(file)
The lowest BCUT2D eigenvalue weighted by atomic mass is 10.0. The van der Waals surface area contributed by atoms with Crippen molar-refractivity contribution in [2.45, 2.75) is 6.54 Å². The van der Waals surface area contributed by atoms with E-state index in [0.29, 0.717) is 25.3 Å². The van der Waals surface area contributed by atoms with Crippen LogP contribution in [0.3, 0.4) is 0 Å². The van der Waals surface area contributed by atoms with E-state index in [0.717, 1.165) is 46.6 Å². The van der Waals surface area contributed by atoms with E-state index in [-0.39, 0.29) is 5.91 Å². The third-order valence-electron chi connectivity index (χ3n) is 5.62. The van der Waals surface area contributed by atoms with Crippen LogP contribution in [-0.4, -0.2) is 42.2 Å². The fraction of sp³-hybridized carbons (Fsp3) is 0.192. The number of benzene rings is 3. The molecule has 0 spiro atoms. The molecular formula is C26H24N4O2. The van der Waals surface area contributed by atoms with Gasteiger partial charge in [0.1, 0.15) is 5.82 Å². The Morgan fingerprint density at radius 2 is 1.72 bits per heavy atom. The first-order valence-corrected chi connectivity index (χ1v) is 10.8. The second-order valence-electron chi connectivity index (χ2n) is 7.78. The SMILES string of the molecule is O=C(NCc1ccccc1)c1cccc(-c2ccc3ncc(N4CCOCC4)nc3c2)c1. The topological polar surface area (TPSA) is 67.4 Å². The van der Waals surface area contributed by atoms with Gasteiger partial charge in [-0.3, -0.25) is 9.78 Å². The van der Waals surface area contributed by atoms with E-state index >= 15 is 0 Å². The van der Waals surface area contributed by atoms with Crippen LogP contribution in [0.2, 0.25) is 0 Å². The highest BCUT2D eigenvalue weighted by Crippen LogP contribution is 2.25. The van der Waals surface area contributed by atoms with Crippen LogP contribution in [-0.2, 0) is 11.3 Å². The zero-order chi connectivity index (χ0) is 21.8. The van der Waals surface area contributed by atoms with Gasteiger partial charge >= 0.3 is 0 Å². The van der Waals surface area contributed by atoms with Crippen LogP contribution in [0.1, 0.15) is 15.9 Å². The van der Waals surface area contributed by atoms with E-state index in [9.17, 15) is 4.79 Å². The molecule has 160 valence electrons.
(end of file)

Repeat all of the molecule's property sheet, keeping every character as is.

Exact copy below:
The lowest BCUT2D eigenvalue weighted by atomic mass is 10.0. The van der Waals surface area contributed by atoms with Crippen molar-refractivity contribution in [2.45, 2.75) is 6.54 Å². The van der Waals surface area contributed by atoms with E-state index in [0.29, 0.717) is 25.3 Å². The van der Waals surface area contributed by atoms with Crippen LogP contribution in [0.3, 0.4) is 0 Å². The van der Waals surface area contributed by atoms with E-state index in [0.717, 1.165) is 46.6 Å². The van der Waals surface area contributed by atoms with E-state index in [-0.39, 0.29) is 5.91 Å². The third-order valence-electron chi connectivity index (χ3n) is 5.62. The van der Waals surface area contributed by atoms with Crippen LogP contribution in [-0.4, -0.2) is 42.2 Å². The fraction of sp³-hybridized carbons (Fsp3) is 0.192. The number of benzene rings is 3. The molecule has 0 spiro atoms. The molecular formula is C26H24N4O2. The van der Waals surface area contributed by atoms with Gasteiger partial charge in [0.1, 0.15) is 5.82 Å². The Morgan fingerprint density at radius 2 is 1.72 bits per heavy atom. The first-order valence-corrected chi connectivity index (χ1v) is 10.8. The second-order valence-electron chi connectivity index (χ2n) is 7.78. The SMILES string of the molecule is O=C(NCc1ccccc1)c1cccc(-c2ccc3ncc(N4CCOCC4)nc3c2)c1. The topological polar surface area (TPSA) is 67.4 Å². The van der Waals surface area contributed by atoms with Gasteiger partial charge in [-0.3, -0.25) is 9.78 Å². The van der Waals surface area contributed by atoms with E-state index >= 15 is 0 Å². The van der Waals surface area contributed by atoms with Crippen LogP contribution in [0.2, 0.25) is 0 Å². The highest BCUT2D eigenvalue weighted by Crippen LogP contribution is 2.25. The van der Waals surface area contributed by atoms with Crippen LogP contribution in [-0.2, 0) is 11.3 Å². The zero-order chi connectivity index (χ0) is 21.8. The van der Waals surface area contributed by atoms with Gasteiger partial charge >= 0.3 is 0 Å². The van der Waals surface area contributed by atoms with Crippen LogP contribution in [0.1, 0.15) is 15.9 Å². The van der Waals surface area contributed by atoms with E-state index in [9.17, 15) is 4.79 Å². The molecule has 160 valence electrons.